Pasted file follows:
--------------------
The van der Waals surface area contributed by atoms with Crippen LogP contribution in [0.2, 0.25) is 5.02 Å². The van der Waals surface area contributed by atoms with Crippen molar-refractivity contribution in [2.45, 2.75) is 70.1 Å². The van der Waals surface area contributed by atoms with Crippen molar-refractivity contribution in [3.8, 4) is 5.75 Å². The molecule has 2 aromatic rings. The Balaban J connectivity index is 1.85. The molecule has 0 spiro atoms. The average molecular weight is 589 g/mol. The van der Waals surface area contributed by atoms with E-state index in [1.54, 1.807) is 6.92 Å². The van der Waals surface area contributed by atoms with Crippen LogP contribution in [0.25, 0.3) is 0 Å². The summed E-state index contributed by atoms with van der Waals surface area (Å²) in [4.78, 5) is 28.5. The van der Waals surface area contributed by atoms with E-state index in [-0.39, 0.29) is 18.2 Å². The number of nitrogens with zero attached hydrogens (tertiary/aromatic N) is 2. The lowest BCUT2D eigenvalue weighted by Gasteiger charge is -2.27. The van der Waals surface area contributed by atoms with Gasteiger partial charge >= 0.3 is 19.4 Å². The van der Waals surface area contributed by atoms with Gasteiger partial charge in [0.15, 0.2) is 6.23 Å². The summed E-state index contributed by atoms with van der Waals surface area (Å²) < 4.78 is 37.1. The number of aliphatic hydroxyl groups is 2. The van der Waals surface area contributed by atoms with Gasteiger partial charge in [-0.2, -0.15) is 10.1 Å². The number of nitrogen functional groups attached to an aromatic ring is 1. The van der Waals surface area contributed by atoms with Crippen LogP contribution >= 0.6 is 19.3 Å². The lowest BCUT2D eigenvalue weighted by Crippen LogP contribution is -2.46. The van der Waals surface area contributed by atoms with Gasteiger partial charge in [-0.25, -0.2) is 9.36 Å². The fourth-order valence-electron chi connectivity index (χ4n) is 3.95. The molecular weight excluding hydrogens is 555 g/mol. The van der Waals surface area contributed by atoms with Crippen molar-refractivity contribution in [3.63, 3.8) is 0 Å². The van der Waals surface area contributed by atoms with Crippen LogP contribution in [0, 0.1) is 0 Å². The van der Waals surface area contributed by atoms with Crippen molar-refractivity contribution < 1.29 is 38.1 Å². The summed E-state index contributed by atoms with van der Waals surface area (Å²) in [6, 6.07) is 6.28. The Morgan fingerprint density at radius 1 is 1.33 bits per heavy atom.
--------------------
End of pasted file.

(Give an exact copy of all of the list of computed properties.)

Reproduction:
The van der Waals surface area contributed by atoms with Crippen LogP contribution in [0.2, 0.25) is 5.02 Å². The van der Waals surface area contributed by atoms with Crippen molar-refractivity contribution in [2.45, 2.75) is 70.1 Å². The van der Waals surface area contributed by atoms with Crippen molar-refractivity contribution in [3.8, 4) is 5.75 Å². The molecule has 2 aromatic rings. The Balaban J connectivity index is 1.85. The molecule has 0 spiro atoms. The average molecular weight is 589 g/mol. The van der Waals surface area contributed by atoms with E-state index in [1.54, 1.807) is 6.92 Å². The van der Waals surface area contributed by atoms with Crippen LogP contribution in [0.25, 0.3) is 0 Å². The summed E-state index contributed by atoms with van der Waals surface area (Å²) in [4.78, 5) is 28.5. The van der Waals surface area contributed by atoms with E-state index in [-0.39, 0.29) is 18.2 Å². The number of nitrogens with zero attached hydrogens (tertiary/aromatic N) is 2. The lowest BCUT2D eigenvalue weighted by Gasteiger charge is -2.27. The van der Waals surface area contributed by atoms with Gasteiger partial charge >= 0.3 is 19.4 Å². The van der Waals surface area contributed by atoms with Gasteiger partial charge in [0.15, 0.2) is 6.23 Å². The summed E-state index contributed by atoms with van der Waals surface area (Å²) < 4.78 is 37.1. The number of aliphatic hydroxyl groups is 2. The van der Waals surface area contributed by atoms with Gasteiger partial charge in [-0.2, -0.15) is 10.1 Å². The number of nitrogen functional groups attached to an aromatic ring is 1. The van der Waals surface area contributed by atoms with Crippen LogP contribution >= 0.6 is 19.3 Å². The lowest BCUT2D eigenvalue weighted by Crippen LogP contribution is -2.46. The van der Waals surface area contributed by atoms with Gasteiger partial charge in [-0.25, -0.2) is 9.36 Å². The fourth-order valence-electron chi connectivity index (χ4n) is 3.95. The molecular weight excluding hydrogens is 555 g/mol. The van der Waals surface area contributed by atoms with Crippen molar-refractivity contribution in [3.63, 3.8) is 0 Å². The van der Waals surface area contributed by atoms with Crippen LogP contribution in [0, 0.1) is 0 Å². The van der Waals surface area contributed by atoms with Crippen molar-refractivity contribution < 1.29 is 38.1 Å². The summed E-state index contributed by atoms with van der Waals surface area (Å²) in [6, 6.07) is 6.28. The Morgan fingerprint density at radius 1 is 1.33 bits per heavy atom.